The Product has been perfected over many years, but the visible seams and stiches on the music (and body) spoil the effect almost totally. Here, the [half-]track is merely an 80s pastiche that sound uncomfortably similar to New Order played at +16 (tightly sequenced bassline / nervous singing / vague melancholy / crap lyrics written on a napkin). It’s merely a langorous electronic backdrop for another identikit sexy video, the vocals slow and breathy to allow Kylie to sashay leggily around red-mouthed in shot without breaking her couplets. Despite a rather lovely arcing melody in the chorus (they’ve have around ten years to perfect pop kylie of course- a ludicrous amount of time), it’s as ersatz as the photoshopped girls in a glossy men’s mag. Summoning up enthusiasm for it is like trying to arouse yourself staring at the Girls Of FHM 2004. 3 (Derek Walmsley)

Miike again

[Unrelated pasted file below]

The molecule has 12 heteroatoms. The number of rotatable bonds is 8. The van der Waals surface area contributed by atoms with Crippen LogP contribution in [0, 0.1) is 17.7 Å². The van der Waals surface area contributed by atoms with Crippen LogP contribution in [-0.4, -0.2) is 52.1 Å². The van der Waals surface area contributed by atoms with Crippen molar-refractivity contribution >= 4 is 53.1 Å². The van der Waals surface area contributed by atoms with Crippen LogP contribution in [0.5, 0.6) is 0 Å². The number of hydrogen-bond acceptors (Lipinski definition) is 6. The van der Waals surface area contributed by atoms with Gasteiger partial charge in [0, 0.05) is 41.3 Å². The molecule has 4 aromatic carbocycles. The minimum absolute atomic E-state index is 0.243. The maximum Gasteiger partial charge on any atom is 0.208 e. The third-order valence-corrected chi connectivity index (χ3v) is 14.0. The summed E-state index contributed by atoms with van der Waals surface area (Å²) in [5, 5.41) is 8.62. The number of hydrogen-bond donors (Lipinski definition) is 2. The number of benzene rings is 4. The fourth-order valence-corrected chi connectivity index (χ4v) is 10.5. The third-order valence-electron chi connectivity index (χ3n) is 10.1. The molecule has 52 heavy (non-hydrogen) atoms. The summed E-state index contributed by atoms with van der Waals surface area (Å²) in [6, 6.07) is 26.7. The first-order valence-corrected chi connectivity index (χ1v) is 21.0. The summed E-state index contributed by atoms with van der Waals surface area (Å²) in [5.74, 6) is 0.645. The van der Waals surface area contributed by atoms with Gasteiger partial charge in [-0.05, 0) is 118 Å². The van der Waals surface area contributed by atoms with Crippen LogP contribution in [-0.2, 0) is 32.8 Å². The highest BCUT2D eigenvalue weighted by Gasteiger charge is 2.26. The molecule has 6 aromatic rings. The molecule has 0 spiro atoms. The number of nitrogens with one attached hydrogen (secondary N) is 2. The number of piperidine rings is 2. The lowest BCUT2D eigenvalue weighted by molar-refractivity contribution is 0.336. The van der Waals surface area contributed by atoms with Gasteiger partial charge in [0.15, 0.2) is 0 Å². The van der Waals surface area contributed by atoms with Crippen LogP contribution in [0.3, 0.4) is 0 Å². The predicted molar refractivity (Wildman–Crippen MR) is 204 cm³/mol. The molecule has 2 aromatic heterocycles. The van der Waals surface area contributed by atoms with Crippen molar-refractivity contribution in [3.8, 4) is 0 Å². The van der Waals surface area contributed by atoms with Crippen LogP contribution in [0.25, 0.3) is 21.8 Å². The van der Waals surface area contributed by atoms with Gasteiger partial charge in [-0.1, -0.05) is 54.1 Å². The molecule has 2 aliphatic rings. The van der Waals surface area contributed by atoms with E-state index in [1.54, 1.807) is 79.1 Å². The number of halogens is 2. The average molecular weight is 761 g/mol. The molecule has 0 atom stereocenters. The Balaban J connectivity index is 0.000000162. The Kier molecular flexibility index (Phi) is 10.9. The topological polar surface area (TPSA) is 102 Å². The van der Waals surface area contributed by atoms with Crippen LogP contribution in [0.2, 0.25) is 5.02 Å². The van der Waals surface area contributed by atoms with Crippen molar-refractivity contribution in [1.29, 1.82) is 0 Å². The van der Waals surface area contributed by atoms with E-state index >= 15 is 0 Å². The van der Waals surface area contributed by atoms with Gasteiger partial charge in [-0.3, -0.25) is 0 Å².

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Miike again - surprisingly, Izo doesn’t seem to have made much of an impact since its UK premiere a few months ago. Unsurprisingly, it made quite the impact on me. Difficult, though not for the reasons one would have expected. The almost pathologically disgusting set-pieces of Miike films past are relatively sparse, with the fractured time-travelling anti-narrative and the relentless but far from flamboyant swordplay providing the bones of the viewer’s endurance. With Izo, Miike proves himself a deft collagist both literally (stock footage) and metaphysicaly. It seems almost misguided to talk of Miike’s best or worst films, intent as he seems on showing us his improvement as a filmaker in increments. His rapidly multiplying body of work is an exhilariting alternative to the cinematic equivalent of the perfectly planned and crafted ten track album; daring me to tentatively suggest his films as moving away from – or moving toward being able to be read as moving away from – the 2 hour-odd motion picture as a finished piece of work, as definitive. The finished film as unfinished, reflexive, a beginning rather than an end? Eager to get his or her ideas on celluloid, a filmaker uses the film primarily as vessel and means to explore and project tangents and possibilities, viewing the festival circuit premieres not as measuress of success or failure, but unpredictable and productive group critiques? Isn’t this romantic but exciting notion pretty selfish? It seems a nigh impossible balancing act, perhaps managed by Miike in a partly illusory fashion – I’d be interested to see how I’d analyse any sudden dips in quality, though if Gozu or Izo are anything to go by, the concern is purely academic.